Contributions to special interest groups in Wisconsin in 2009 far exceeded the previous record for the amount of donations in a non-election year, according to a report released Monday from The Wisconsin Democracy Campaign.
Contributions totaled $1.53 million in 2009, breaking the previous 2007 record by $414,019.
The report contains data compiled by the IRS and finds that 12 special interest groups received $25,000 or more from contributors. Those who received the largest contributions included the Greater Wisconsin Political Fund with $400,000, the Republican Governors Association with $186,150 and America Votes 2006 with $150,000.
During election years, the special interest groups receiving such contributions use the money for “negative advertising, mailings and other outside electioneering activities,” the report said.
The Supreme Court’s decision in the Citizens United v. Federal Commission case in January allows corporations and unions to give unlimited contributions to elections, which permits “trade associations, nonprofit groups and 527 attack groups to ramp up their political activity,” the report said.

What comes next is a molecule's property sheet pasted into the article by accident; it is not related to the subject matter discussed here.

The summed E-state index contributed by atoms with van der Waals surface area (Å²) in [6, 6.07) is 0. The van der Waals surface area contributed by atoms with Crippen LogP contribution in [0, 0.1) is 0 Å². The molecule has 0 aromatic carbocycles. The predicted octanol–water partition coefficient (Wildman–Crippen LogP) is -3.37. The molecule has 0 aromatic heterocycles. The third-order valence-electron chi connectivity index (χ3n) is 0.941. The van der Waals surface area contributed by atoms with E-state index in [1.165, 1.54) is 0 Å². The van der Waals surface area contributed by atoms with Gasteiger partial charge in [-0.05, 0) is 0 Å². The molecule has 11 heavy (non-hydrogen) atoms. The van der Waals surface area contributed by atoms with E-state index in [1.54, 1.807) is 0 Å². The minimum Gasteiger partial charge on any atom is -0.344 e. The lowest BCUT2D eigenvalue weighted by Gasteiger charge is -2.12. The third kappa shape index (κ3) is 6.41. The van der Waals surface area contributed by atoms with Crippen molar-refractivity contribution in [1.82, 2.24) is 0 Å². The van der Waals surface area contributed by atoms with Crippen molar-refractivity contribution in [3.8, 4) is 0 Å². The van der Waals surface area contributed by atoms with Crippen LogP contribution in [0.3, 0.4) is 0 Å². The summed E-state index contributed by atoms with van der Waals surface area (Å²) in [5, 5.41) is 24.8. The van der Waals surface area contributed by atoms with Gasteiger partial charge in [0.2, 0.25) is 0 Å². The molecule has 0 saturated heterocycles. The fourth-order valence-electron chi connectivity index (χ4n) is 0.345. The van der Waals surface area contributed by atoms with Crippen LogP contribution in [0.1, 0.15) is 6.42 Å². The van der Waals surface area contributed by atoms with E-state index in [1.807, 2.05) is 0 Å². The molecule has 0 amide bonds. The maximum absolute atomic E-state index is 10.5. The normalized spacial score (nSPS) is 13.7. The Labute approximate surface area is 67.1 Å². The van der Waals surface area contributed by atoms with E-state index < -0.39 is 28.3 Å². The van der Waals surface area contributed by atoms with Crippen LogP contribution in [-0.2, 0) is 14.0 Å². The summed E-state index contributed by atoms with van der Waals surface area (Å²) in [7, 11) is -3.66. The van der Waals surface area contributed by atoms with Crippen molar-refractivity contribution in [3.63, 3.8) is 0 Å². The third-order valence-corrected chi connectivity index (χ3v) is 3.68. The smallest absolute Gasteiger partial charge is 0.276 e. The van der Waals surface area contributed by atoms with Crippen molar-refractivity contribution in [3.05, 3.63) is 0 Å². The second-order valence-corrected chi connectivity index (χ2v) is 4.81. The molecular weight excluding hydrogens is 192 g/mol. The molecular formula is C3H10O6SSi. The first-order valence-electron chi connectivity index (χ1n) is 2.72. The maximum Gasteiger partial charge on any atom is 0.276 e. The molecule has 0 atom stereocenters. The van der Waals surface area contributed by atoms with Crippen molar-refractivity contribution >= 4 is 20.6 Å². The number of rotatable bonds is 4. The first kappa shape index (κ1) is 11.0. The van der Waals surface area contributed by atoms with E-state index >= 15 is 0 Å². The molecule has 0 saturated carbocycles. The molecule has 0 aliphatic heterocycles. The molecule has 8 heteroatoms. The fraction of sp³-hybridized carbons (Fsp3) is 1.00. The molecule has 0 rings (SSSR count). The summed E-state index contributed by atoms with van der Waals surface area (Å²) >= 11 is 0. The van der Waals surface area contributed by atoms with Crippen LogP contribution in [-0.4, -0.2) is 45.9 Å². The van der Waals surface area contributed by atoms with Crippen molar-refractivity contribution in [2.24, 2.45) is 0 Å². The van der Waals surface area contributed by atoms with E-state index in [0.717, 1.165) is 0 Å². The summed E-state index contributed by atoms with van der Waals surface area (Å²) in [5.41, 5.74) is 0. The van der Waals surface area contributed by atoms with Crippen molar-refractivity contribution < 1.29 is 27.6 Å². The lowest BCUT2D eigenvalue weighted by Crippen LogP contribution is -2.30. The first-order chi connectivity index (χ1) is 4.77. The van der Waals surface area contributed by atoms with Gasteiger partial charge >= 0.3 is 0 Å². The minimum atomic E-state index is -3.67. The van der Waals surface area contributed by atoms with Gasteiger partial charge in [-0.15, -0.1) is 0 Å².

Mike Buelow, research director for WDC, thinks the increase in donations means the special interests groups are gearing up to heavily influence elections this year.
“The money came from 452 contributors, and about two-thirds of the money went to democratic-leaning 527 groups,” Buelow said. “The money goes into a lot of negative broadcast advertising and mailings.”
However, Buelow said he does not think the extra spending will have an effect on how legislators vote or how the public interprets their votes. “Their purpose is strictly to influence elections,”Buelow said.
Jay Heck, executive director of Common Cause in Wisconsin, found the data published in the report to be alarming.
“It is disturbing because there is more and more money being spent in elections,” Heck said. “There will probably be even more spent this year because of the recent Supreme Court decision which sets no limits [on spending] whatsoever.”
Heck said he thinks the spending increase will have an indirect affect on legislators.
“This will strike fear in the heart of certain legislators to openly oppose something these groups support,” Heck said.
Andrea Kaminski, executive director of the Wisconsin League of Women Voters, said she thinks it is important to follow the money from these contributors and there needs to be safeguards in place to reduce the role money plays in elections.
Kaminski also said it is troubling to see such large amounts of money being spent to influence the government. Citizens are the ones who are supposed to influence officials and are the ones officials should be accountable to.
“If people don’t believe they can make a difference,” Kaminski said, “they are not going to try, and they won’t trust the government.”